Tag Archives: John Huston

William Richert – Winter Kills (1979)

Synopsis:
Nineteen years after President Timothy Kegan (John Warner) was assassinated, his brother Nick (Jeff Bridges) discovers a dying man claiming to have been the gunman. While trying to avoid his wealthy and domineering father’s attempts to control his actions, Nick follows the clues that have been handed to him. As he progresses, it becomes increasingly difficult to discern the real trails from the dead ends, and increasing dangerous as unknown parties try to stop Nick from uncovering the truth. Read More »

John Huston – Moulin Rouge (1952)

Synopsis:
A fictionalized account of the latter part of the life of French artist Henri de Toulouse Lautrec (1864-1901) is presented, he who is arguably most renowned professionally for immortalizing the characters of the Paris can-can dance hall, the Moulin Rouge, on canvas. This phase of his story begins in 1890. Born into aristocracy, Toulouse-Lautrec moves to Paris to pursue his art as he hangs out at the Moulin Rouge where he feels like he fits in being a misfit among other misfits. His misfit status is due to his diminutive physical stature, his legs which were broken and stopped growing following a childhood fall down some stairs. Read More »

John Huston – Under the Volcano (1984)

Quote:
Against a background of war breaking out in Europe and the Mexican fiesta Day of Death, we are taken through one day in the life of Geoffrey Firmin, a British consul living in alcoholic disrepair and obscurity in a small southern Mexican town in 1939. The Consul’s self-destructive behaviour, perhaps a metaphor for a menaced civilization, is a source of perplexity and sadness to his nomadic, idealistic half-brother, Hugh, and his ex-wife, Yvonne, who has returned with hopes of healing Geoffrey and their broken marriage. Read More »

Lilyan Sievernich – John Huston and the Dubliners (1988)


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‘John Huston and the Dubliners” is a valentine to the late director and a relatively standard production film about his making of ”The Dead.” Much time is devoted to the actors’ understandably admiring comments about Mr. Huston, and to the disposition of the prop department’s fake snow. The film has the potential to seem ordinary, but it becomes touched with magic whenever the director makes his presence felt. Mr. Huston displays his characteristic gallantry and his keen attention to seemingly unimportant touches (”Don’t worry about what you say, just keep talking,” he tells one actor, and gives precise instructions for reading the line ”Would you please pass the celery?”). He describes ”The Dead” as ”lacework,” and this film makes the aptness of that description very clear. Read More »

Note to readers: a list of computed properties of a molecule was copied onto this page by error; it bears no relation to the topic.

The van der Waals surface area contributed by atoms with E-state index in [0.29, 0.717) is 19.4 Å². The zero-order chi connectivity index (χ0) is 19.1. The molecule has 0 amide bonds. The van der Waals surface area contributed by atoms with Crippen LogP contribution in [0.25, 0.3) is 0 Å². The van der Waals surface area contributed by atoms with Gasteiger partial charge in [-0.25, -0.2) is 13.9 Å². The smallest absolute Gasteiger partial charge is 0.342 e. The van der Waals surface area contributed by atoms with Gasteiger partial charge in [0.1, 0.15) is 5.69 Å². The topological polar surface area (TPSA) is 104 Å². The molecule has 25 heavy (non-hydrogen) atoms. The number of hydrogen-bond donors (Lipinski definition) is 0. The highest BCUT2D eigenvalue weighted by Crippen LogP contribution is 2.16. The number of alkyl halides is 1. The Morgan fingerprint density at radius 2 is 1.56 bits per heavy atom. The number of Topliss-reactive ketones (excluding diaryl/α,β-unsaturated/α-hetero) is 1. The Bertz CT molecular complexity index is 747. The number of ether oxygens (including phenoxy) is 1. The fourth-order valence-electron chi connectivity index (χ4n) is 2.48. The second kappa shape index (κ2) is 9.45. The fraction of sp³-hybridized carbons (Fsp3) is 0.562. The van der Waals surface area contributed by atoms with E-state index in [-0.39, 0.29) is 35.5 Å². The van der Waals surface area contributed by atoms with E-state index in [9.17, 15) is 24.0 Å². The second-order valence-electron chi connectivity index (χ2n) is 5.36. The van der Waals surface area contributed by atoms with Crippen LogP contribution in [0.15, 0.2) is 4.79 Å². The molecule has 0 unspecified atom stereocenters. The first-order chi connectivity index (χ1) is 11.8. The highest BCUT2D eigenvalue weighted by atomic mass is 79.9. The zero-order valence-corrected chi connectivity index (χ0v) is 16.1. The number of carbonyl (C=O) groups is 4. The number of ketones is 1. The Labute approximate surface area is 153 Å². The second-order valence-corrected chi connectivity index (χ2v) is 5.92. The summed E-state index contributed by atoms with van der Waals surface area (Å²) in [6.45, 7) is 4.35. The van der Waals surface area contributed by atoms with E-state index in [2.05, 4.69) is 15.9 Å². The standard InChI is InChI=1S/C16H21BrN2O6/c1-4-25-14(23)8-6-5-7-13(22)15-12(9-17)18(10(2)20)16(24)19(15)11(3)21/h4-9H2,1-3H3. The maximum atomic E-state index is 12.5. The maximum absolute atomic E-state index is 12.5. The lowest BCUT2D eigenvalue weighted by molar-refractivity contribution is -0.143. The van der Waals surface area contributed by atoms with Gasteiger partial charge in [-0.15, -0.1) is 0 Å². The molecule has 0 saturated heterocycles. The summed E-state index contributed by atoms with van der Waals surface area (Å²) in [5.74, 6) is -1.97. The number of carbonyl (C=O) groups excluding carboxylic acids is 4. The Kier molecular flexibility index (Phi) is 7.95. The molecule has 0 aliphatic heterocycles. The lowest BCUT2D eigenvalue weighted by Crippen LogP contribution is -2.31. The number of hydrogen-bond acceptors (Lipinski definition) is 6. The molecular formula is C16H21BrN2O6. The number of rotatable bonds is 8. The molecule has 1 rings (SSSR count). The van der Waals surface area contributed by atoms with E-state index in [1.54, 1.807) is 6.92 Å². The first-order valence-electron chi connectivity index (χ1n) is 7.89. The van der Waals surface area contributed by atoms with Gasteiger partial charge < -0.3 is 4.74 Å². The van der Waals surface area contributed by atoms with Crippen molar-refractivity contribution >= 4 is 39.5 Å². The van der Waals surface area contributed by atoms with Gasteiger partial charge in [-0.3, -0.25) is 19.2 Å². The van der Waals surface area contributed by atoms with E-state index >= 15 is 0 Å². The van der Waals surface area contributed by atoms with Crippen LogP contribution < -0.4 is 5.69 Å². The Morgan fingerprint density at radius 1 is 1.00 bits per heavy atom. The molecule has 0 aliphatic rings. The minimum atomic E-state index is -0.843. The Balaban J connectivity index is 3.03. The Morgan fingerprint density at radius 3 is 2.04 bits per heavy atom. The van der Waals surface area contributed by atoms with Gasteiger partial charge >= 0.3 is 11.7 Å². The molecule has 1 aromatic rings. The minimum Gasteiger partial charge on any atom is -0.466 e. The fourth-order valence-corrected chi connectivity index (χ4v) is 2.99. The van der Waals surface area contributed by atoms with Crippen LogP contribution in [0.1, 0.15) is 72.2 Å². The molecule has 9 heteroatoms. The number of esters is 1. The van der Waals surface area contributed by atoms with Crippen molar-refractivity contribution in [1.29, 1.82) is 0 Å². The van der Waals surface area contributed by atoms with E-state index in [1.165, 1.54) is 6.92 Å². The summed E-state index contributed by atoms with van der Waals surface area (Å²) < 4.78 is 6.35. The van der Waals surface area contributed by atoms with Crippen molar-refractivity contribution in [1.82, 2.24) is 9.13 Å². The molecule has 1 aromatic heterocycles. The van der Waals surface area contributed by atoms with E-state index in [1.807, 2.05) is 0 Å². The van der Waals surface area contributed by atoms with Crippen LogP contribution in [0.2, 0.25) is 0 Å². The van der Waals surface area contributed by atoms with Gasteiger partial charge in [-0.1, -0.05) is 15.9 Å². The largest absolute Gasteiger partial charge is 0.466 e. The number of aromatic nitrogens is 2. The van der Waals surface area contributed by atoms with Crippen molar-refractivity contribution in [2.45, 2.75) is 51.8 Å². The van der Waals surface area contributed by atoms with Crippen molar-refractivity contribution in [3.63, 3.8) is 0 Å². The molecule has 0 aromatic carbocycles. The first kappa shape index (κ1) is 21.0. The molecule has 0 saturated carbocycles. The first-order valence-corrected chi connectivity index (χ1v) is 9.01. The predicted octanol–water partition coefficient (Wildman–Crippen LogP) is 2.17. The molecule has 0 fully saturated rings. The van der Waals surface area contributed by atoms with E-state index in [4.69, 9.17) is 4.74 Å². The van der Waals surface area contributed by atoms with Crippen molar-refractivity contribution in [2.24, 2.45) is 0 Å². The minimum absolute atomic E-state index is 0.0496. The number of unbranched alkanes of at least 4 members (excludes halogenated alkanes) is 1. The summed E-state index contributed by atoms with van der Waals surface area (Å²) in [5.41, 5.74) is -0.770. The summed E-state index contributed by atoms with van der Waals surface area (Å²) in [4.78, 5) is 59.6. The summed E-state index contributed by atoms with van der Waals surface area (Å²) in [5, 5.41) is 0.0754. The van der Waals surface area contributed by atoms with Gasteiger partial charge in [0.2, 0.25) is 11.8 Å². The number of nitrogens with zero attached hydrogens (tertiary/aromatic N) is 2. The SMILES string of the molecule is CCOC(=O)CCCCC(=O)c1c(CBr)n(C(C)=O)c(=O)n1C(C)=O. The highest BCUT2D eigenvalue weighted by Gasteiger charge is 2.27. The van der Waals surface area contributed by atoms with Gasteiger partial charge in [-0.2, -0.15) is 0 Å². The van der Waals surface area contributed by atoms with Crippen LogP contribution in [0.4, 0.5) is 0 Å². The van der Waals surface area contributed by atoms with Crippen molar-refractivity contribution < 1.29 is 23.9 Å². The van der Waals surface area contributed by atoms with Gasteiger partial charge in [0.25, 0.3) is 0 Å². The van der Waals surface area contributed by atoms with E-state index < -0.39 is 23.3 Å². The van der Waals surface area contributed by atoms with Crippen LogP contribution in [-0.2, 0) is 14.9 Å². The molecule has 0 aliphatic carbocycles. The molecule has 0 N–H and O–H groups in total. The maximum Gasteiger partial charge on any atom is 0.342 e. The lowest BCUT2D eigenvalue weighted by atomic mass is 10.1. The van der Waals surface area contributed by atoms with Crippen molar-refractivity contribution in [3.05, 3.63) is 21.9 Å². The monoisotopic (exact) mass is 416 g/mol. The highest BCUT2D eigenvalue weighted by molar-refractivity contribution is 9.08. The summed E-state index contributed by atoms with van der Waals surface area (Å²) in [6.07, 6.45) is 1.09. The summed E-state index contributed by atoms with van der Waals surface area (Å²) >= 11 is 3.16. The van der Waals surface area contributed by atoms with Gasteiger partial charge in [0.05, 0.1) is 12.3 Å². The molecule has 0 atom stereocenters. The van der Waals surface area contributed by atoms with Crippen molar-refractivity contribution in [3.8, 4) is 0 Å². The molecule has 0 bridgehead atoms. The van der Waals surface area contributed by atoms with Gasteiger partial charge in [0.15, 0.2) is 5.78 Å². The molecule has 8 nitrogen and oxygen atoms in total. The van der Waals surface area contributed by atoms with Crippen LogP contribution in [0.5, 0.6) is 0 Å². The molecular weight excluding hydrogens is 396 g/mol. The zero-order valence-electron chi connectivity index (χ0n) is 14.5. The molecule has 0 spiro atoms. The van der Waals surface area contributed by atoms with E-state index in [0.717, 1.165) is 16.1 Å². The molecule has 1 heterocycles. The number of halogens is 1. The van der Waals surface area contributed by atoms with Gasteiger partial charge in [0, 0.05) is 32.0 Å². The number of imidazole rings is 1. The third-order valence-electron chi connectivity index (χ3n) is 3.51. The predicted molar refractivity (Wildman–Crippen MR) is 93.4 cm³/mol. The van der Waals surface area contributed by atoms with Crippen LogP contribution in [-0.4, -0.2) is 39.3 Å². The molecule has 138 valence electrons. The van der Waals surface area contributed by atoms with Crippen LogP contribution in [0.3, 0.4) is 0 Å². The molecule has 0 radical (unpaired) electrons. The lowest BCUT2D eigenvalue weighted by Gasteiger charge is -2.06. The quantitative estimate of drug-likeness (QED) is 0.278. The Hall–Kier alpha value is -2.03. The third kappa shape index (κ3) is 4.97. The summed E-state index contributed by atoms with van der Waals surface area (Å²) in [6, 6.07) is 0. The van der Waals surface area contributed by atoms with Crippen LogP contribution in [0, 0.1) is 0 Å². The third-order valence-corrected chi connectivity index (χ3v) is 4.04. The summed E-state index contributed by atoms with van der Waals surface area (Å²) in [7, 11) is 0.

Richard C. Sarafian – Man in the Wilderness (1971)

Synopsis:
In the early 1800’s, a group of fur trappers and Indian traders are returning with their goods to civilisation and are making a desperate attempt to beat the oncoming winter. When guide Zachary Bass is injured in a bear attack, they decide he’s a goner and leave him behind to die. When he recovers instead, he swears revenge on them and tracks them and their paranoiac expedition leader down. Read More »

John Huston – The Red Badge of Courage (1951)

Plot:
One war played out in front of the cameras, another raged behind them. Entangled in studio controversy during production and severely reedited for numerous reasons before release, The Red Badge of Courage intrigues with what it might have been. Yet half a century later, this National Board of Review 10 Best Films of 1951 selection still remains one of the movies’ most memorable portraits of men at war. Read More »

John Huston – The Dead (1987)

Synopsis:
John Huston’s last film is a labor of love at several levels: an adaptation of perhaps one of the greatest pieces of English-language literature by one of Huston’s favorite authors, James Joyce; a love letter to the land of his ancestors and the country where his children grew up; and the chance to work with his screenwriter son Tony and his actress daughter Anjelica. The film is delicate and unhurried, detailing an early January dinner at the house of two spinster musician sisters and their niece in turn-of-the-century Ireland, attended by friends and family. Read More »